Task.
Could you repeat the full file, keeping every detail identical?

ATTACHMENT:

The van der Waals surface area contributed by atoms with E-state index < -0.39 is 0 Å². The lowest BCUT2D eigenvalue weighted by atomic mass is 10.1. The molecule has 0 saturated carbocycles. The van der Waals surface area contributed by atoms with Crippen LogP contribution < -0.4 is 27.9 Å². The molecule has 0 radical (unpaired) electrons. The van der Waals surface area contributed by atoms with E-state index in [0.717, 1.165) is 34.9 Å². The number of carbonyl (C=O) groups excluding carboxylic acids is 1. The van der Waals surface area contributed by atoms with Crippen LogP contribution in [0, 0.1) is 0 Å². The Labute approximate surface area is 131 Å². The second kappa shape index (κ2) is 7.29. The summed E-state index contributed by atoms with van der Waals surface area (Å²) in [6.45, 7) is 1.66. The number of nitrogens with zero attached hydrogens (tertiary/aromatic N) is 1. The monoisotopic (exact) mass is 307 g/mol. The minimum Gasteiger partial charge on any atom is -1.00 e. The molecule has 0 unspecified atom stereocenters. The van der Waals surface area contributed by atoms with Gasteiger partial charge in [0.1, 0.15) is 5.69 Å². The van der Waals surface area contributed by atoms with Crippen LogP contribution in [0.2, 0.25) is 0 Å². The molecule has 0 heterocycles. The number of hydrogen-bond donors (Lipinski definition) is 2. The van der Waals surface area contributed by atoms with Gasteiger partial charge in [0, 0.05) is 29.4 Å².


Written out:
The van der Waals surface area contributed by atoms with E-state index < -0.39 is 0 Å². The lowest BCUT2D eigenvalue weighted by atomic mass is 10.1. The molecule has 0 saturated carbocycles. The van der Waals surface area contributed by atoms with Crippen LogP contribution < -0.4 is 27.9 Å². The molecule has 0 radical (unpaired) electrons. The van der Waals surface area contributed by atoms with E-state index in [0.717, 1.165) is 34.9 Å². The number of carbonyl (C=O) groups excluding carboxylic acids is 1. The van der Waals surface area contributed by atoms with Crippen LogP contribution in [0, 0.1) is 0 Å². The Labute approximate surface area is 131 Å². The second kappa shape index (κ2) is 7.29. The summed E-state index contributed by atoms with van der Waals surface area (Å²) in [6.45, 7) is 1.66. The number of nitrogens with zero attached hydrogens (tertiary/aromatic N) is 1. The monoisotopic (exact) mass is 307 g/mol. The minimum Gasteiger partial charge on any atom is -1.00 e. The molecule has 0 unspecified atom stereocenters. The van der Waals surface area contributed by atoms with Gasteiger partial charge in [0.1, 0.15) is 5.69 Å². The van der Waals surface area contributed by atoms with Crippen LogP contribution in [0.2, 0.25) is 0 Å². The molecule has 0 heterocycles. The number of hydrogen-bond donors (Lipinski definition) is 2. The van der Waals surface area contributed by atoms with Gasteiger partial charge in [0, 0.05) is 29.4 Å².